Re:Gender works to end gender inequity and discrimination against girls and women by exposing root causes and advancing research-informed action. Working with multiple sectors and disciplines, we are shaping a world that demands fairness across difference.
Heather McTeer lost her long-shot bid to unseat Democratic Rep. Bennie Thompson in Mississippi's March primary. But she hopes her attempt encourages other women in the South to run for office — whether for a seat on the school board or in Congress.
"Women need to see other women running," said McTeer, former mayor of Greenville, Miss. "Regardless of what it looks like, we have a voice, and a voice that absolutely must be heard."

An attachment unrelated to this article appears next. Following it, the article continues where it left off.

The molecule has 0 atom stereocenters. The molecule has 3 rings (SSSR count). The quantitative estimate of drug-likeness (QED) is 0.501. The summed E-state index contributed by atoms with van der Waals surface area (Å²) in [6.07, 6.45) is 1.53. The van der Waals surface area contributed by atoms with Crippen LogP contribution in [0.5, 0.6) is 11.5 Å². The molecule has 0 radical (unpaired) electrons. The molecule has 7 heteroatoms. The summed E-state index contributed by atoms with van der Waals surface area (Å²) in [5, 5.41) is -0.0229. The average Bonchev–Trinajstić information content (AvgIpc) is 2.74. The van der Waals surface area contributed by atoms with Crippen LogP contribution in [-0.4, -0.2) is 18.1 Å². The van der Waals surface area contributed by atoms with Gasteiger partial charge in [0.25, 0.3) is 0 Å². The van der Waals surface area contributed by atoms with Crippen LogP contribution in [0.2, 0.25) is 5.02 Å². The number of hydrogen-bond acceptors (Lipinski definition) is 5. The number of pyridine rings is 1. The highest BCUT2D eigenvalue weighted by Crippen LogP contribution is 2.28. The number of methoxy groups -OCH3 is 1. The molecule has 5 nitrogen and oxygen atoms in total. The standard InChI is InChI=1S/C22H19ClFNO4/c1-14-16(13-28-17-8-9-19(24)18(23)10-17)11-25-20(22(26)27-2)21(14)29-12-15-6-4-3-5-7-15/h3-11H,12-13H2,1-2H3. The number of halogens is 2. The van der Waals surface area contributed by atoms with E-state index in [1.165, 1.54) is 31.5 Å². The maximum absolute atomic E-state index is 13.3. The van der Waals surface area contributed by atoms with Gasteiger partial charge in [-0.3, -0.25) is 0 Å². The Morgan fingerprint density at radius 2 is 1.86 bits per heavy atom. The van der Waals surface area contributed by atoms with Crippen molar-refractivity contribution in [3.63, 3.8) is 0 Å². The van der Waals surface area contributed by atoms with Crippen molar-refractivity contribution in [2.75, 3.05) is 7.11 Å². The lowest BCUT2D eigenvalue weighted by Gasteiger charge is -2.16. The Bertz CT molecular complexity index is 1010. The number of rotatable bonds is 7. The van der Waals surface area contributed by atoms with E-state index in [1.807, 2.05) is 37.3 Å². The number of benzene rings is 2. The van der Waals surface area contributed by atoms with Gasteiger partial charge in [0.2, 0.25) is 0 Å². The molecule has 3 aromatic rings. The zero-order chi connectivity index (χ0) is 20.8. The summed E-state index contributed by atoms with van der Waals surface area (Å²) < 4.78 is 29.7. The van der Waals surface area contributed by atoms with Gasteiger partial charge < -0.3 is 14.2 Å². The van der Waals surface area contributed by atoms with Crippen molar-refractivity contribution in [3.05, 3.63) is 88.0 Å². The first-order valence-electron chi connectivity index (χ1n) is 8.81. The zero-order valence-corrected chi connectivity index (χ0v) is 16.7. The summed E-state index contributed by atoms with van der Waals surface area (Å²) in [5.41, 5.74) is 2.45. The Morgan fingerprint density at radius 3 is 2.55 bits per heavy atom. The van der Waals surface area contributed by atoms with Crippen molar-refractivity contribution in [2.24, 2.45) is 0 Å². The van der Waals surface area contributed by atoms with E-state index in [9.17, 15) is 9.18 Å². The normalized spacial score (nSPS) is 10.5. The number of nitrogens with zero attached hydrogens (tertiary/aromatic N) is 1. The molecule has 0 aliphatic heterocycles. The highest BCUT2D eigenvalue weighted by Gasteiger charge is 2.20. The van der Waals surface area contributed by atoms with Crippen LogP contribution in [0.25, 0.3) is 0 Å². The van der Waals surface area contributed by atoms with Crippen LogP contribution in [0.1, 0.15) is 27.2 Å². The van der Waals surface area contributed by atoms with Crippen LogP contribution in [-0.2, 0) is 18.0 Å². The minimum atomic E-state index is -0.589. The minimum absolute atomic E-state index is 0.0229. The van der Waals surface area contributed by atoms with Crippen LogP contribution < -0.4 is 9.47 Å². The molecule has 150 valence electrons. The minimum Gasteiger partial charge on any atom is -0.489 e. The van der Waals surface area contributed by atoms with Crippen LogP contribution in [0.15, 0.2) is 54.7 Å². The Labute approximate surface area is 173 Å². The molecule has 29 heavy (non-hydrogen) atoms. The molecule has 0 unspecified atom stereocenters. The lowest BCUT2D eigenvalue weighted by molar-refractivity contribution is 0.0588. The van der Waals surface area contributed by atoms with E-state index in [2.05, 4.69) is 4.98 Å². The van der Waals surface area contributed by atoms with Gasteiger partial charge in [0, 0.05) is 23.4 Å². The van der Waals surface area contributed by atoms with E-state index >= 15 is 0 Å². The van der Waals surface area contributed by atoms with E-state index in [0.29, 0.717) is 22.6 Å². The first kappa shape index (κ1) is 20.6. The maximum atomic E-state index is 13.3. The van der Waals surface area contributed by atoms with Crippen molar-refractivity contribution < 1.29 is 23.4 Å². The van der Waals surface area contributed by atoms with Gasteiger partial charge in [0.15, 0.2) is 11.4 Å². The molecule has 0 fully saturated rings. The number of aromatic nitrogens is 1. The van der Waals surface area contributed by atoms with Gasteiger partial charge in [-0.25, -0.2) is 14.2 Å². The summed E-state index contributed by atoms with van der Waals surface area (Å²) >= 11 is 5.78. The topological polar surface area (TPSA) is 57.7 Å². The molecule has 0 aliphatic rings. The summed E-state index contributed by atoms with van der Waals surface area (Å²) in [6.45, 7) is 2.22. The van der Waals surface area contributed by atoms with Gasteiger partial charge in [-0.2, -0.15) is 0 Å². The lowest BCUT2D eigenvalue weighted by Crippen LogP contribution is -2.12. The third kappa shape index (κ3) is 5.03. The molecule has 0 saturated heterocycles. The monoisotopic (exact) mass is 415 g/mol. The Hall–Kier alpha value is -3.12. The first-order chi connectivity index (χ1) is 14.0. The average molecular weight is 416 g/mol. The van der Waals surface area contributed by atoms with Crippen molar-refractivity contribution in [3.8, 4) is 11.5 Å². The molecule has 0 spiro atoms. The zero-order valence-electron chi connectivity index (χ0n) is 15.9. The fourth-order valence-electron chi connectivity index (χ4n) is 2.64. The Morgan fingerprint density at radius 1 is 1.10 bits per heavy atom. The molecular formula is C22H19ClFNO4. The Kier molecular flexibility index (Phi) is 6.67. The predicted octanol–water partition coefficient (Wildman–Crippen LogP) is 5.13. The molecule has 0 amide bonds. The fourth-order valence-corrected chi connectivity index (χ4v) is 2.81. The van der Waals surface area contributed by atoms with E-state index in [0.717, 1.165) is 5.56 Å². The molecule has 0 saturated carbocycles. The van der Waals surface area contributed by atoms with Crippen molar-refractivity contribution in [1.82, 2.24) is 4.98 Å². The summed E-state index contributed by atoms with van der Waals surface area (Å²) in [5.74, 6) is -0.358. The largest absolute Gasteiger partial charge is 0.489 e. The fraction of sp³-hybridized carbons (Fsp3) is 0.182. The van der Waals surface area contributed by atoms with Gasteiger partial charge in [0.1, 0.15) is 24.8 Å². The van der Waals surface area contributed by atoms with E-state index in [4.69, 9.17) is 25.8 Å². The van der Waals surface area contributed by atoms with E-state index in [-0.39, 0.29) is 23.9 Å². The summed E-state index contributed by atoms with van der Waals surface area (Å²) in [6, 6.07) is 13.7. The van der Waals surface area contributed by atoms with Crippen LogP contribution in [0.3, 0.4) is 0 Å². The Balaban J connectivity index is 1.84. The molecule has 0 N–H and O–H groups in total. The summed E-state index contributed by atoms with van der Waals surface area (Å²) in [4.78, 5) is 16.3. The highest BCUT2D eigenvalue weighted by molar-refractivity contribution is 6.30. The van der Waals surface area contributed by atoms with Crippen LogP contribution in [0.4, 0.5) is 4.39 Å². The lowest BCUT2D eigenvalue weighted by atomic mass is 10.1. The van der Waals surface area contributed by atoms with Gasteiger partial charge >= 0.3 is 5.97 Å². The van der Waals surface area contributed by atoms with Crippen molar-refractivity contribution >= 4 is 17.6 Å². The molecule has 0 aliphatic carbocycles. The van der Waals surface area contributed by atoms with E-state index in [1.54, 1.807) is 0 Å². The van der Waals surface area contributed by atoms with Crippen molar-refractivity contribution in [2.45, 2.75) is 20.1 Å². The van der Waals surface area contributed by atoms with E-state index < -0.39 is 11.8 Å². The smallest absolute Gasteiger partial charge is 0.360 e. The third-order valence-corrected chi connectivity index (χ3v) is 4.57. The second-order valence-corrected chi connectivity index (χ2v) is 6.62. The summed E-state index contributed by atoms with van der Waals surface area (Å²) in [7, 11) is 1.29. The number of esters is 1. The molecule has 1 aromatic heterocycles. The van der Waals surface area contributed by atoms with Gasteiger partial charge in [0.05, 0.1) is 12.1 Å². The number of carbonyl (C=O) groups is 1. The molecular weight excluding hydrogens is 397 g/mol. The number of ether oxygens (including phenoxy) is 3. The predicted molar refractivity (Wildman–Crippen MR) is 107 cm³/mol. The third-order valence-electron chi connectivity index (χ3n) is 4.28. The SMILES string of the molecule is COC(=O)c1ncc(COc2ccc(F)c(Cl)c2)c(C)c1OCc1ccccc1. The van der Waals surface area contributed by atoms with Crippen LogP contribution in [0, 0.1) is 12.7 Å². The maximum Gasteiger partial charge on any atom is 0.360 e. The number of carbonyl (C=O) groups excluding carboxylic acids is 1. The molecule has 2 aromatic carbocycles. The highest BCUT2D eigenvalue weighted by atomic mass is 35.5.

McTeer is helping to recruit women to run for elective office in Alabama, Arkansas, Louisiana, Mississippi and Tennessee for a group called She Should Run, which says its mission is to dramatically increase the number of women serving in public leadership.
It's just one of the groups, both national and local, that have stepped up efforts to recruit more women in the South to become political candidates. The region the Census Bureau identifies as the South is represented by 22 women in Congress.